Rhea v. Rhenner

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Rhea v. Rhenner by Gabriel Duvall
Syllabus
Court Documents
Opinion of the Court

United States Supreme Court

26 U.S. 105

RHEA  v.  RHENNER

THIS was an appeal from the Circuit Court of the District of Columbia, and county of Washington; where a bill had been filed by Daniel Rhenner, the appellee, against Daniel Rhea and Elizabeth his wife, and William Erskine, an infant, the son of Elizabeth Rhea, by a former husband, Robert Erskine.

Mr. Cox, for the appellants:--

1. This case stood before the Circuit Court, as to Elizabeth Rhea, upon the bill and answer; although there may have been a replication, yet no proof having been taken, the hearing was upon the bill and answer only.

The proceeding is altogether irregular as to William Erskine the infant; the rule being, that when redress is sought against an infant, all the averments must be made out by proof.

2. Two contracts are set out in the bill, one of which is a parol contract, and which is denied on the answer; no proof was given that such a contract had been made, and yet the decree proceeds upon it, as if it had been proved.

3. The deed executed by Daniel Rhea and wife, to the appellee, states the consideration to be a debt due by Daniel Rhea, to the grantee; and the bill alleges the debt to have been one of Elizabeth Rhea. The parties to a deed, are not allowed to contradict it. 1 Vez. Rep. 128. 2 Pierre Williams, 204.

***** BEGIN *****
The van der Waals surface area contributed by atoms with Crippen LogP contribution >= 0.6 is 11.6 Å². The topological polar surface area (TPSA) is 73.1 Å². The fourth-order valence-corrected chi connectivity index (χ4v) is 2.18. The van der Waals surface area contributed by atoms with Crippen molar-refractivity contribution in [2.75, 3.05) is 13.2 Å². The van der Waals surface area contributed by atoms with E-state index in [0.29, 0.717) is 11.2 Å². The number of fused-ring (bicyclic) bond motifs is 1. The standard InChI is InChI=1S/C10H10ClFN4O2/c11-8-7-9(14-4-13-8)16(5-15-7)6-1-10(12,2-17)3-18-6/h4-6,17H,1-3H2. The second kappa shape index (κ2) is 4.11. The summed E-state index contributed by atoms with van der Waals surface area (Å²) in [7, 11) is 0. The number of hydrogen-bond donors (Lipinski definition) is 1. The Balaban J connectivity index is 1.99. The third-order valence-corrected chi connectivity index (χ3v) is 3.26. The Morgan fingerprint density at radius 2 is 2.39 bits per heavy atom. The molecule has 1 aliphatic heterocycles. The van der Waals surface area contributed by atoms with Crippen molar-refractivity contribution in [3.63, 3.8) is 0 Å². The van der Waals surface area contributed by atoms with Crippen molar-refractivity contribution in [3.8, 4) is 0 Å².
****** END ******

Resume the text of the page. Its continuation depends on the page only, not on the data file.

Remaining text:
4. Elizabeth Rhea, being at the time the debt arose, the wife of Erskine, could make no contract.

A married woman may act as a feme sole trader, but it does not follow, that she can execute a deed. The deed of a married woman is absolutely void; and to constitute a deed an estoppal, it should be a valid deed.

5. It was not a sufficient consideration for the wife of Daniel Rhea, to pass property away from her own son, for the payment of a debt which, by this deed of conveyance, is stated to be due by Daniel Rhea, to the appellee.

Mr. Key for the appellee.

The Court below have not given a decree upon the alleged parol agreement. The decree allows the property to be sold for the payment of the plaintiffs' claims, the proceeds to be brought into Court, where the amount of these claims must be proved. Elizabeth Rhea was left by her former husband, Erskine, in 1814, carried on business as a feme sole trader, in Georgetown, and as such acquired the lot of ground conveyed to the appellee; she having contracted the debt to the appellee, in the course of her trading. The husband having allowed her to contract debts and to purchase property, thereby consented that the property should be liable for her debts.

This is a proceeding in a Court of Equity, to sustain a claim, the justice of which cannot be denied; and it is easier to do so in such a proceeding, than it would be in a Court of Law. 2 Vernon, 614. 104. Prec. in Chancery, 328.

The absence of the husband, Erskine, is equivalent to abjuration of the realm, or banishment; in either of which cases, the contracts of a married woman are valid by the law of England. 1 Bos. and Pull. 357. 2 Esp. Rep. 554. 4 Esp. Rep. 27.

The deed acknowledged by a privy examination is an estoppal. Cases cited, Cowp. 232. 7 Mass. 14. 19.

Mr. Justice DUVAL delivered the opinion of the Court.--

Notes[edit]

This work is in the public domain in the United States because it is a work of the United States federal government (see 17 U.S.C. 105).